As a Dead Sparrow replacement? Well if the published (open source) figure (£60-70 K per hour for a Typhoon) is to be believed, then running on the old mark 1 hawks (> £10 k per hour) is a no brainer.......unless the published reason for the Reds is to deliver overseas sales then perhaps the cost could be justified? But ALL the spare parts (the "quick" consumables) would have to come form an already over stretched Typhoon frontline fleet. In addition mechanics etc would need specific training (I guess?) for the above mentioned different type of Typhoon etc AND should the Dead Sparrows be taken as a "cost saving measure" anyway in the next few years, all that expense in conversion etc would be lost.

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I  thought Austria were disgruntled with their Typhoons and were looking to retire them?

Keith. 

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Austria is plagued by the bribe scandal associated with the Typhoon purchase.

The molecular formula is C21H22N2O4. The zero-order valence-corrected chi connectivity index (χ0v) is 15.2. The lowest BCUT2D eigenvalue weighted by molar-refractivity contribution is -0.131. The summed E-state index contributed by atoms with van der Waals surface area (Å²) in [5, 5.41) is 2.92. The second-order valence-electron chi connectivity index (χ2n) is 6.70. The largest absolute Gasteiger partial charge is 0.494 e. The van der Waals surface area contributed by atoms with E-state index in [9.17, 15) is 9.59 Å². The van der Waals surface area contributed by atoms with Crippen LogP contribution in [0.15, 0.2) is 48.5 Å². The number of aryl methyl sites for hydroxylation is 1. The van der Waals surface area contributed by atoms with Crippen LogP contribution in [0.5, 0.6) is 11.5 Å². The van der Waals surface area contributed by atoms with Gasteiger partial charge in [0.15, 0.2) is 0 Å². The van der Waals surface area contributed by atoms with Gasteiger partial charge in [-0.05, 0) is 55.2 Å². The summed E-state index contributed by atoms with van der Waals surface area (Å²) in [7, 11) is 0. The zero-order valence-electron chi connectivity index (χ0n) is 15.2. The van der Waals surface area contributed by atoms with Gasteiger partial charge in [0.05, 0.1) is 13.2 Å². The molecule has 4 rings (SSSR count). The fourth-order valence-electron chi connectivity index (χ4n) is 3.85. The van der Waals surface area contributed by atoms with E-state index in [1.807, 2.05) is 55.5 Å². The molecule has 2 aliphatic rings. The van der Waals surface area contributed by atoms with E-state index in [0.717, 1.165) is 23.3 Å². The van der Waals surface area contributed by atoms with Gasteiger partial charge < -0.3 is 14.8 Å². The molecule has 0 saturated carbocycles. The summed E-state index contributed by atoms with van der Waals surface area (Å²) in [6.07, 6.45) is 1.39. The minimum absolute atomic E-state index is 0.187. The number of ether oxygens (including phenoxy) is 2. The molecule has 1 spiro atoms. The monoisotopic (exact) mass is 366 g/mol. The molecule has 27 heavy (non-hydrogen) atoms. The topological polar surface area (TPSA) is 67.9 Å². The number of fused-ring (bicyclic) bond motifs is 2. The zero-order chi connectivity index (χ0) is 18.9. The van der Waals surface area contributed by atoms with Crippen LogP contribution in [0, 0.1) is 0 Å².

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On 27/03/2018 at 5:05 PM, Lord Riot said:

Would have been better converting them to a kind of Wild Weasel EF jammer jet. 

Nice idea, but we ain't got the cash...

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It still irks me that the country charges itself to defend itself.

 

 

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I don’t think that I’ve read anywhere what it is that makes Tranche 1 airframes incapable of upgrading to later standards. Can anyone explain to a layman please?

 

Trevor

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Well, there is quite a few articles on this, combataircraft.com and airfighters.com to name a few. 

 

Basically, the Tranche 1's are optimized for A2A, but through urgent operational upgrade programs were made able to drop live munitions in time for the 2011 campaign in Lybia. 

Tranche 2 and 3 however are from the outset planned and built as multi-purpose fighters, with different brains and hardware that is more adaptable to upgrades than the Tranche 1 ever can be. 

 

This is the short, layman's term explanation. I am sure there will be more detailed explanations to follow. 

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This raises so many questions.

If these can't be upgraded, how much useful kit will they get out of them that is compatible with Tranche 2 & 3?

The quoted £50m that they will recover is that after the cost of dismantling? 

The savings of £800 sounds like a figure someone pulled out of a hat, or is that the projected savings on 16 aircraft over the next 20 years?